FATHER OF PERMACULTURE: Bill Mollison. Contributed

May the way be easy - and green

WHILE 2016 was a year marked by the passing of some icons in entertainment - David Bowie, Jon English, Alan Rickman and Natalie Cole to name a few - gardening also lost a radical hero.

Bill Mollison, the Tasmanian who co-founded the global permaculture movement, died in September, aged 88. His system advocated agricultural ecosystems that were sustainable and self-sufficient, working with rather than against nature when producing food, and favoured cultvating species suited to local conditions.

Bill founded the Permaculture Institute in 1978, his ideas influencing hundreds of thousands of students worldwide. He was a 'greenie' before we even used the word, and a guerilla gardener who carried nut seeds in his pocket and pressed them into public land where he felt they may grow into something more useful than vast green space.

Many of the philosophies that he wrote about in his book Permaculture: A Designers' Manual, published in 1988, are now seen as the way forward ecologically. "In our gardens, it is our own responsibility to return waters, via compost or mulch, to the soil and plants. Around out homes we can catch water for garden use, but we rely on natural forested landscapes to provide the condenser leaves and clouds to keep rivers running with clean water, to maintain the global atmosphere and to lock up our gaseous pollutants.”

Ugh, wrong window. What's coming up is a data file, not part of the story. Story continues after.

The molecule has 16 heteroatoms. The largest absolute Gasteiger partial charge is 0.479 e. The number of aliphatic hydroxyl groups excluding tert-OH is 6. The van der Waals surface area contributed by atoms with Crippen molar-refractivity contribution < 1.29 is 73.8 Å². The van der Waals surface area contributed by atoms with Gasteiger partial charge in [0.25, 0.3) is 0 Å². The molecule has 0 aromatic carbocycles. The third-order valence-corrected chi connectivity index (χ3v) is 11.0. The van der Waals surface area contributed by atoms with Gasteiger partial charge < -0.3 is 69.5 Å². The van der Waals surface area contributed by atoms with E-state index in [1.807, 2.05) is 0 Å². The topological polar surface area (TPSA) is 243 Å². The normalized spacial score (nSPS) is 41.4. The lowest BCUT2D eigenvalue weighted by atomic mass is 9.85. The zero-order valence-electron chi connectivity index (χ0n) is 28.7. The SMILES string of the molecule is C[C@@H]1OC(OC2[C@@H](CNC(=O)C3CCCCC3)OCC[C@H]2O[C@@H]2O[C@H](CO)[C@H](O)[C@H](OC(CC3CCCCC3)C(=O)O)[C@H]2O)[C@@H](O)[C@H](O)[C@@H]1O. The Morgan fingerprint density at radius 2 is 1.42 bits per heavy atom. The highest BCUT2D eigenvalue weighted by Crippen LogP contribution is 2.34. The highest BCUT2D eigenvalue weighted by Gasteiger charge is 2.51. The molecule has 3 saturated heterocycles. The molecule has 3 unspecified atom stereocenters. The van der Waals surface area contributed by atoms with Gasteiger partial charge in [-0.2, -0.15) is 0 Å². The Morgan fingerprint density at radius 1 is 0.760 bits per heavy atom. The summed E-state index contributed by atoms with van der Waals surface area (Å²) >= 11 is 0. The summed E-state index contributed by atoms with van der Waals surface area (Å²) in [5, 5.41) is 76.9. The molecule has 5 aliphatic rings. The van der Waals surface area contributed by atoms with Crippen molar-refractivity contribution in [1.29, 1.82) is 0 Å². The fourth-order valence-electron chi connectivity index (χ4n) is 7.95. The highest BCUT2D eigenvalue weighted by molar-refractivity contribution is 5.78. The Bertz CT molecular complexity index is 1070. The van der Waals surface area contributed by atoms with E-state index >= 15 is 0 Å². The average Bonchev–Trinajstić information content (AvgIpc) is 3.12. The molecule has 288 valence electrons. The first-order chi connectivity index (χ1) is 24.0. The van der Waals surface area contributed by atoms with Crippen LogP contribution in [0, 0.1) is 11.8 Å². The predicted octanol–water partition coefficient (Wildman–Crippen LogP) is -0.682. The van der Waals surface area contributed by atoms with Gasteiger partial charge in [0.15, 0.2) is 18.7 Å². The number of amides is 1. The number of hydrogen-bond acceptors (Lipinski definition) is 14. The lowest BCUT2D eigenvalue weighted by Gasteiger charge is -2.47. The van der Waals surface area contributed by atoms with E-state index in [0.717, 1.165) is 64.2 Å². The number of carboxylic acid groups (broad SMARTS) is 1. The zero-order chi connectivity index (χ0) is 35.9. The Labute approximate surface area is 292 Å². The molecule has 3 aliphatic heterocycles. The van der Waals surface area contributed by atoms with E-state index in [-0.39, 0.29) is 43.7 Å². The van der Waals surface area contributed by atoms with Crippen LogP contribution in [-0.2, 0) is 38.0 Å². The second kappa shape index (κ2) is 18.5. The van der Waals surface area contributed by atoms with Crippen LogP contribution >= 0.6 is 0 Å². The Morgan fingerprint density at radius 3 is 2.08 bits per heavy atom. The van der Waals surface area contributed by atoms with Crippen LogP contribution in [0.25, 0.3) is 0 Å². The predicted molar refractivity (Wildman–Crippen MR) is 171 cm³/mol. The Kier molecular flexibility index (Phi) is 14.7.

In a world where we are losing whole ecosystems, there are three responses, said Bill. "Care for the surviving natural assemblies to leave the wilderness to heal itself, rehabilitate degraded or eroded land with as many species as we can save.”

Bill left school at the age of 15 and worked various jobs, including as a shark fisherman, seaman, forester and mill worker, as well as an academic at the University of Tasmania, although he had a healthy disrespect for academia.

He was an enormously entertaining raconteur, never afraid to offend anyone with either his stories or his opinions, which ran the width and breadth of Aids, orphans in Africa to eating what he suspected may have been human meat in Russia. I hear he also mixed a mean margarita.

Bill not only won numerous awards for his work, he was the first foreigner invited and admitted to the Russian Academy of Agricultural Sciences.

He will be sorely missed but his legacy remains for all gardeners who seek a sustainable lifestyle.

I will leave you with the words of advice he gave me at a teaching university in 2008 ... may the way be easy.

Rest in peace Bill.

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